dict order

A.T.Hofkamp hat at se-162.se.wtb.tue.nl
Wed Jun 18 14:50:39 CEST 2008

On 2008-06-18, Robert Bossy <Robert.Bossy at jouy.inra.fr> wrote:
> Lie wrote:
>>> Whoops, I think I misunderstood the question. If what you're asking
>>> whether two dictionary is equal (equality comparison, rather than
>>> sorting comparison). You could do something like this:
> Testing for equality and finding differences are trivial tasks indeed. 
> It is the sort order I'm interested in. The meaning of the order is not 
> really an issue, I'm rather looking for a consistent comparison function 
> (in the __cmp__ sense) such as:
>     if d1 > d2 and d2 > d3,
>     then d1 > d3
> I'm not sure the hashing method suggested by Albert guarantees that.

I read the post as the desire to test equality between dictionary-like data
structures. With some care (see below) (and the ability to compute the hash
fast), you could use hashing as way to decide that two such structures are not

Afaik you cannot use hashing for testing order ('<' or '>'). If I gave that
impression, sorry; it was not my intention.

In the equality case, you need special care with computing the hash
value of the keys (and values), since you want to have the same hash result
of the dictionary independent of the order of the keys.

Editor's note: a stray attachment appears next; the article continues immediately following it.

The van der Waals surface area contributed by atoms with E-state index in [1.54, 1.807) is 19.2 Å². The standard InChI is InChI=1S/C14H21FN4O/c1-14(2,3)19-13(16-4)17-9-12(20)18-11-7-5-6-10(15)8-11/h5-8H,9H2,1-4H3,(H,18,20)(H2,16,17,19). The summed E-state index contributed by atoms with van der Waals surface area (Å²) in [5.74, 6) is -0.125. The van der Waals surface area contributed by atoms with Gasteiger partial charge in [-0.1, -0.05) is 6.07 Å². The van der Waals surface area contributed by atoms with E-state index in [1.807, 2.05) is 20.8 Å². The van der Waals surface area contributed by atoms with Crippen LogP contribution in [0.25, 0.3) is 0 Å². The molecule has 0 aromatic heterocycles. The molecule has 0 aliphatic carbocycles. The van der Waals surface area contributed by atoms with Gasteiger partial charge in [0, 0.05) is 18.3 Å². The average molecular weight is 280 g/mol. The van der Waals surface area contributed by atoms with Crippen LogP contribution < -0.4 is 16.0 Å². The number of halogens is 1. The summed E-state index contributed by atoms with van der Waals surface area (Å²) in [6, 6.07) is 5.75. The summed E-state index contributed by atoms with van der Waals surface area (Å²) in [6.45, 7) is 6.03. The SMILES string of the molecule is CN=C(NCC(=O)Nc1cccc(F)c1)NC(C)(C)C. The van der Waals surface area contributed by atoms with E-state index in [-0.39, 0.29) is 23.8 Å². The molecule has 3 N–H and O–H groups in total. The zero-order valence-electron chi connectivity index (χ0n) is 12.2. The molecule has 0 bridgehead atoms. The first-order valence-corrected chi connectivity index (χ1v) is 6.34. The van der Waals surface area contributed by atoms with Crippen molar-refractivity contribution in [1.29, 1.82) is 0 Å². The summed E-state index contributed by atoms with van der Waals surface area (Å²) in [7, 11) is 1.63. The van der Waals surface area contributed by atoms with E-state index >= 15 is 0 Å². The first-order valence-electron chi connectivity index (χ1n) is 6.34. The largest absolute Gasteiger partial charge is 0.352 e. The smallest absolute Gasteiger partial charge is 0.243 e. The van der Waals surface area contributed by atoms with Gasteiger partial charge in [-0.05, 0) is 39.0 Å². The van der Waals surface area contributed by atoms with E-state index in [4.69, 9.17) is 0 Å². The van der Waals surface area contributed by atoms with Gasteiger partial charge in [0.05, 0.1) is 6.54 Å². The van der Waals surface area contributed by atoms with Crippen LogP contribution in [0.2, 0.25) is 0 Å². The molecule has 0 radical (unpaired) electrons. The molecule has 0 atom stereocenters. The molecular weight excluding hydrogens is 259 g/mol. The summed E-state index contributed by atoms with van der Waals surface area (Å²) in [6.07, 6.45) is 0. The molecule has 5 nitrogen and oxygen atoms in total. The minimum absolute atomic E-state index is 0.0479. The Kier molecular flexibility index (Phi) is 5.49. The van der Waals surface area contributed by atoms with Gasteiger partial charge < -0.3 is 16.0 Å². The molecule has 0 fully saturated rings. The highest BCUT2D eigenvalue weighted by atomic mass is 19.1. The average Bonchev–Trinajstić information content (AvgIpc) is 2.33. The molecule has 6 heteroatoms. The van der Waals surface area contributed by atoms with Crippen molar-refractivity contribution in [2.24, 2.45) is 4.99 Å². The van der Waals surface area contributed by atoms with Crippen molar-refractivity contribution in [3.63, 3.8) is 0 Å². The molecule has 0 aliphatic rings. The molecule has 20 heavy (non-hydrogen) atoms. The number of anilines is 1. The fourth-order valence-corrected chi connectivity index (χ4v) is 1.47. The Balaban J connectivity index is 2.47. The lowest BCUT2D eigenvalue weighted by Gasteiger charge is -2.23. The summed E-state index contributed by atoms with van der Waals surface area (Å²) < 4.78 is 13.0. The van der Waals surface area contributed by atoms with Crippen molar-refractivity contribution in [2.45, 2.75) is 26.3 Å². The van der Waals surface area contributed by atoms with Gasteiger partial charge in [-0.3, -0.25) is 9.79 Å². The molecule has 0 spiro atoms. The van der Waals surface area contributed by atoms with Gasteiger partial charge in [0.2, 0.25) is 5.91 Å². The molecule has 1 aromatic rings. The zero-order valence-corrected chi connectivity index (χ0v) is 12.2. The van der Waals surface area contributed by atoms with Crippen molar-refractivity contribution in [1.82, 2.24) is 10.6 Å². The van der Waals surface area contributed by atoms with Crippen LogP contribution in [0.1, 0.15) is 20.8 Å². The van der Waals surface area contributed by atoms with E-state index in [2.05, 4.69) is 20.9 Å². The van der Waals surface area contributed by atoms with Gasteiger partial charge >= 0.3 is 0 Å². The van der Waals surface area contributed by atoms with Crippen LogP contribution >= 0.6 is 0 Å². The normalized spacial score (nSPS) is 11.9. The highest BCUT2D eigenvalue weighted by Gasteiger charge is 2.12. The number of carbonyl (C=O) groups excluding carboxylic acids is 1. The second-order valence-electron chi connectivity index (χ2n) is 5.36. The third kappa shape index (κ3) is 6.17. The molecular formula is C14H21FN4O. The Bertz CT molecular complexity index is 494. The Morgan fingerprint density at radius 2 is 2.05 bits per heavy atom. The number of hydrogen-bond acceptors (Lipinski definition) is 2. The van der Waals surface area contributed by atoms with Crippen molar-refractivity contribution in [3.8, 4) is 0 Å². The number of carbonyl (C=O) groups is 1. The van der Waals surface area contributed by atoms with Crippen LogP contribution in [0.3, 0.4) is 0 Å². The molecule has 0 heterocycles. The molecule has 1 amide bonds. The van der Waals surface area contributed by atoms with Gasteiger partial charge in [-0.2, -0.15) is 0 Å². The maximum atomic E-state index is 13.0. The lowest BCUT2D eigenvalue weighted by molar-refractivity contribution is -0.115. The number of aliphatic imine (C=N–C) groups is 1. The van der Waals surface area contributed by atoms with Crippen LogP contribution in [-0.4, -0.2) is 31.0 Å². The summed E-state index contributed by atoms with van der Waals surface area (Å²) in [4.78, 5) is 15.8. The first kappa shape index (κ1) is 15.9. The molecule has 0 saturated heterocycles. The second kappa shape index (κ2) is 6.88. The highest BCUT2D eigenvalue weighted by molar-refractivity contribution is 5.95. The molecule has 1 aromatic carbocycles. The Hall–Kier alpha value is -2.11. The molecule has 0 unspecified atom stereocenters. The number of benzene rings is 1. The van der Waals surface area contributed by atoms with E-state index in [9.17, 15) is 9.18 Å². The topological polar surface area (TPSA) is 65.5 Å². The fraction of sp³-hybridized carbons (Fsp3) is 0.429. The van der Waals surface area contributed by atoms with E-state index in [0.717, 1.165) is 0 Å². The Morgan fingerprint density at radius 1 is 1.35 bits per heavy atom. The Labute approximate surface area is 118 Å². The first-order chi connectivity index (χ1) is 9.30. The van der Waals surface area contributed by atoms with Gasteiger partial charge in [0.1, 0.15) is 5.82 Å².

One way of achieving that is to use XOR (^) to combine hash-values of the
elements. Unfortunately, XOR may not always produce good hash values.

If you want ordered dictionaries (as in you can compare dictionaries with each
other, and decide which is larger), I'd suggest to keep the keys of the
dictionaries sorted. Dictionary comparing can then be done by comparing keys in
increasing order (for example). If you encounter two non-equal keys, you
immediately can use the order of those two keys as the order of the
(ie the order of two dictionaries is decided by the order of the first
non-equal keys). This gives you the transitive property (d1 > d2 and d2 > d3
implies d1 > d3).

(and len() is a cheap first order filter here; dictionaries are ordered by
length first, and by first non-equal keys second then.)

I have used this trick to define ordered sets (which are basically dictionaries
without value part). It worked like a charm.


More information about the Python-list mailing list